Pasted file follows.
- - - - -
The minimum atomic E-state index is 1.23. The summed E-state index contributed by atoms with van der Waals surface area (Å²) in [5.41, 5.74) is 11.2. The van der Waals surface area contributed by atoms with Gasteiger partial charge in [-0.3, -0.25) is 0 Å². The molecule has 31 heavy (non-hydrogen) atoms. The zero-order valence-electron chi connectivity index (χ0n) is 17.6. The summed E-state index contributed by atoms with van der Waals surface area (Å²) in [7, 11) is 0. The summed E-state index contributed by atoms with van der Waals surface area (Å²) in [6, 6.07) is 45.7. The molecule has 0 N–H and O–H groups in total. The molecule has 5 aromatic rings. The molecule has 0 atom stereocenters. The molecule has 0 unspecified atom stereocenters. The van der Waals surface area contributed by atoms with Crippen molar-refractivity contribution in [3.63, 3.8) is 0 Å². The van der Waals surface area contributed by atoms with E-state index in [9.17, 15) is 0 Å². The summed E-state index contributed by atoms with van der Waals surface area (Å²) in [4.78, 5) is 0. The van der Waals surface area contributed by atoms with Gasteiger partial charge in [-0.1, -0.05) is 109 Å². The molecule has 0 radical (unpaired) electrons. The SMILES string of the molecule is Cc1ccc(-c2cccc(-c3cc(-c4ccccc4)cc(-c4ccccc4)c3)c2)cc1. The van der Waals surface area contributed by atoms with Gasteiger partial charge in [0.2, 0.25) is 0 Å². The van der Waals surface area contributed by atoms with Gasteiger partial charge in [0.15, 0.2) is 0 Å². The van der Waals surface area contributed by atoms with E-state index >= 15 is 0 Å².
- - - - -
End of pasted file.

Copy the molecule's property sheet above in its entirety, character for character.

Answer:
The minimum atomic E-state index is 1.23. The summed E-state index contributed by atoms with van der Waals surface area (Å²) in [5.41, 5.74) is 11.2. The van der Waals surface area contributed by atoms with Gasteiger partial charge in [-0.3, -0.25) is 0 Å². The molecule has 31 heavy (non-hydrogen) atoms. The zero-order valence-electron chi connectivity index (χ0n) is 17.6. The summed E-state index contributed by atoms with van der Waals surface area (Å²) in [7, 11) is 0. The summed E-state index contributed by atoms with van der Waals surface area (Å²) in [6, 6.07) is 45.7. The molecule has 0 N–H and O–H groups in total. The molecule has 5 aromatic rings. The molecule has 0 atom stereocenters. The molecule has 0 unspecified atom stereocenters. The van der Waals surface area contributed by atoms with Crippen molar-refractivity contribution in [3.63, 3.8) is 0 Å². The van der Waals surface area contributed by atoms with E-state index in [9.17, 15) is 0 Å². The summed E-state index contributed by atoms with van der Waals surface area (Å²) in [4.78, 5) is 0. The van der Waals surface area contributed by atoms with Gasteiger partial charge in [-0.1, -0.05) is 109 Å². The molecule has 0 radical (unpaired) electrons. The SMILES string of the molecule is Cc1ccc(-c2cccc(-c3cc(-c4ccccc4)cc(-c4ccccc4)c3)c2)cc1. The van der Waals surface area contributed by atoms with Gasteiger partial charge in [0.2, 0.25) is 0 Å². The van der Waals surface area contributed by atoms with Gasteiger partial charge in [0.15, 0.2) is 0 Å². The van der Waals surface area contributed by atoms with E-state index >= 15 is 0 Å².